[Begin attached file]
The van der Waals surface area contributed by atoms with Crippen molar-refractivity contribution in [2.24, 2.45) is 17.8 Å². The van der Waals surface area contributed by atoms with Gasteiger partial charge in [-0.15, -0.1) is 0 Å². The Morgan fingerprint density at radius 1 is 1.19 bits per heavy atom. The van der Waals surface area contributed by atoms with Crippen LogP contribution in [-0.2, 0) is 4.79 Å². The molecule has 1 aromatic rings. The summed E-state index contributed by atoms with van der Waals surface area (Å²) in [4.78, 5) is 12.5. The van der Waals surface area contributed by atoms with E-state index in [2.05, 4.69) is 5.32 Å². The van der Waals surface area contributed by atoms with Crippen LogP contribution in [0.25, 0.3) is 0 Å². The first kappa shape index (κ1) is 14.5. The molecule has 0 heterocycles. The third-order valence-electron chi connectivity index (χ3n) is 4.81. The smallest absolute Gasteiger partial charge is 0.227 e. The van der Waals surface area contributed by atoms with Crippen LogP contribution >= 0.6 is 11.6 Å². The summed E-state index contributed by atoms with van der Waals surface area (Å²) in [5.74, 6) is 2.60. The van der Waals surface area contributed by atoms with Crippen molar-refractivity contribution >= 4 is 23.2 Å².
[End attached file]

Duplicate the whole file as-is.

The van der Waals surface area contributed by atoms with Crippen molar-refractivity contribution in [2.24, 2.45) is 17.8 Å². The van der Waals surface area contributed by atoms with Gasteiger partial charge in [-0.15, -0.1) is 0 Å². The Morgan fingerprint density at radius 1 is 1.19 bits per heavy atom. The van der Waals surface area contributed by atoms with Crippen LogP contribution in [-0.2, 0) is 4.79 Å². The molecule has 1 aromatic rings. The summed E-state index contributed by atoms with van der Waals surface area (Å²) in [4.78, 5) is 12.5. The van der Waals surface area contributed by atoms with E-state index in [2.05, 4.69) is 5.32 Å². The van der Waals surface area contributed by atoms with Crippen LogP contribution in [0.25, 0.3) is 0 Å². The first kappa shape index (κ1) is 14.5. The molecule has 0 heterocycles. The third-order valence-electron chi connectivity index (χ3n) is 4.81. The smallest absolute Gasteiger partial charge is 0.227 e. The van der Waals surface area contributed by atoms with Crippen LogP contribution >= 0.6 is 11.6 Å². The summed E-state index contributed by atoms with van der Waals surface area (Å²) in [5.74, 6) is 2.60. The van der Waals surface area contributed by atoms with Crippen molar-refractivity contribution >= 4 is 23.2 Å².